The Best Way to Make Chocolate Chip Cookies

There are many ways to make chocolate chip cookies out there, but we've found this method to be the absolute best.

In this episode of The Best Way, Food & Wine food editor Kelsey Youngman shows us how to make next-level chocolate chip cookies. She uses several different chocolate bars she has stocked in her New York City kitchen, tops the cookies with a cinnamon- and nutmeg-laced flaky salt, and provides tips for freezing the cookie dough. This recipe yields six dozen — but hey, having extra cookies is never a bad thing. Read on for Kelsey's key tips.

Assemble your wet ingredients

The recipe calls for 2 1/2 sticks of softened unsalted butter. Kelsey says you want it to be really soft, so it creams together with the sugar more easily. Sometimes she puts the sticks on top of her oven while it preheats; she mentions that she took the butter out of the fridge the night before. However, you don't want the butter to melt on the outside and stay hard on the inside, so be careful of that. You'll also need 1 1/2 cups of light brown sugar, 1 cup plus 2 tablespoons of granulated sugar, 3 large eggs, and 1 1/2 teaspoons of vanilla extract. Once you have everything measured out in the stand mixer bowl, set them aside.

Gather the dry ingredients

Next, grab the dry ingredients and add them to a separate bowl. You'll need 3 cups of all-purpose flour and 1 1/2 teaspoons of baking soda, which will help the cookies brown and rise. You'll also need a 1/2 teaspoon of kosher salt. Whisk together — then, all that's left to do is cut up the chocolate.

Bars are the best

Kelsey prefers using chocolate bars as opposed to chips, because she thinks they have a superior texture and incorporate into the dough better. She uses an assortment of what she has on hand — milk, semi-sweet, and bittersweet, totaling one pound — and chops it all up.

Make sure you fully cream the butter

First, you want to cream the butter, sugar, eggs, and vanilla together. It's going to take five minutes —you want to make sure the butter is fully creamed, so air is incorporated into the mixture and your cookies don't turn out dense.

At three and a half minutes, she stops again to scrape the sides and notes that it's almost ready. The final result has stiff peaks and a larger volume. Make sure to scrape every bit off the mixer so you get it all in the dough.

Add the dry ingredients, and don’t overwork the gluten

The secret to making sure your cookies aren't tough is taking care to not overwork the gluten in the flour. You want to just incorporate the flour so there's no visible bits left in the dough. Kelsey adds the flour in thirds, incorporating with a spoon, and then mixes in the chocolate, dragging it through the dough to make sure everything is combined.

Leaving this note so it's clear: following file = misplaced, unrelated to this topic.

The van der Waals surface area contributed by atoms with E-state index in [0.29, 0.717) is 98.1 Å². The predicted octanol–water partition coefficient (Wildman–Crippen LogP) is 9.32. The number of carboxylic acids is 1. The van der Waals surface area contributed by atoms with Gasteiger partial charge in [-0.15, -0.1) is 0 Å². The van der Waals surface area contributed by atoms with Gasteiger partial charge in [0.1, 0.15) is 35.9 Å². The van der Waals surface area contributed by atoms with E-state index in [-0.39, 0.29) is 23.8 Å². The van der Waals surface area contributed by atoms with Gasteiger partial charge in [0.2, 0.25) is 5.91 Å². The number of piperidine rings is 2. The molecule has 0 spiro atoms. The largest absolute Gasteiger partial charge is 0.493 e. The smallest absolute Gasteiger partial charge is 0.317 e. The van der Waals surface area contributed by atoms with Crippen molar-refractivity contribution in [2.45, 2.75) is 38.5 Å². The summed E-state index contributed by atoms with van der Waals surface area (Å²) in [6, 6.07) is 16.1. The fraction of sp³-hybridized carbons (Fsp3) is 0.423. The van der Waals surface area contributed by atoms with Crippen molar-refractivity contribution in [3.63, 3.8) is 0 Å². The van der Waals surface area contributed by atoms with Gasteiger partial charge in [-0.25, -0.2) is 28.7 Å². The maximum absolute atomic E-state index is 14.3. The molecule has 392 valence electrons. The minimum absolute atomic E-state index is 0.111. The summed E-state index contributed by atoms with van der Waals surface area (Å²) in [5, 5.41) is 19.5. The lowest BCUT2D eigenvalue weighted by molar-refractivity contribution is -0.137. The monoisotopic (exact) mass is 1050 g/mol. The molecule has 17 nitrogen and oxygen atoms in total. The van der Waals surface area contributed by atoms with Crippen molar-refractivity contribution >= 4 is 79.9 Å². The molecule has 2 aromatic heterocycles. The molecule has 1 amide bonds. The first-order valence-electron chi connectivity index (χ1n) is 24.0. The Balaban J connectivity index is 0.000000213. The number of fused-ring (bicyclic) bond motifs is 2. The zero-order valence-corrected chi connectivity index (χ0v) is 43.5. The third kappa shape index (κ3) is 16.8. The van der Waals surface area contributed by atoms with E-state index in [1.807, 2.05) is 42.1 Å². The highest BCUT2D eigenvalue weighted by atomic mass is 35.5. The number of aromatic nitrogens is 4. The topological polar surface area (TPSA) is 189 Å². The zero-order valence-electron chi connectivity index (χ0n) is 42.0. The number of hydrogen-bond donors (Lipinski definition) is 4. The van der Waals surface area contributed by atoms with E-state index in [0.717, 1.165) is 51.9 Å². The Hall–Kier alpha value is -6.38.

Chill and wait

No matter what cookie recipe you're using, it's crucial that you chill the dough for at least one hour before baking. This prevents the cookies from spreading. It's just like working with pie dough — you want to use a really cold fat (aka the butter) so that when the cookies go in the oven, it doesn't melt right away and cause them to spread out. Once the dough is mixed, cover it and chill.

Scoop the dough …

After the dough has chilled, use a scoop to portion it out onto a parchment-lined baking sheet. Kelsey has to use a quarter baking sheet since her oven won't fit a half-rimmed sheet. Her scoop measures about 1 1/2 tablespoons, and she wants each cookie dough mound to be two tablespoons, so she uses heaping scoops. She ends up fitting four cookies on each sheet.

… And feel free to freeze it

Six dozen cookies (aka 72!) is a lot. So if you want to freeze some of the dough and save it for later, you absolutely can. Scoop the dough onto a parchment-lined baking sheet close together in a single layer, cover it, and pop it in the freezer. Once the dough balls are frozen solid, put them in a resealable silicone or plastic baggie and defrost whenever you want. You can do a whole batch or even one at a time.

Know your oven

With the cookie dough scooped and the oven preheated to 350°F, it's time to bake. Kelsey says that she's using an oven thermometer to check the temperature — no matter what the dial says, oven temperatures range a lot, and you have to learn your oven's hot spots, as well as what temperature it says versus what it actually is.

Bake ‘em

Halfway through, rotate the cookies from front to back and top to bottom in the oven. Kelsey finds her cookies are ready before the full time listed in the recipe has passed, and says that you should look for visual cues that they're done first (lightly browned edges and a soft center).

Add salt and enjoy

While the cookies are still hot, Kelsey sprinkles on the flavored flaky salt. The final product is perfect, with layers upon layers of melted chocolate. Tempted to make them? Here's Tim Love's recipe.

Was this page helpful?
Related Articles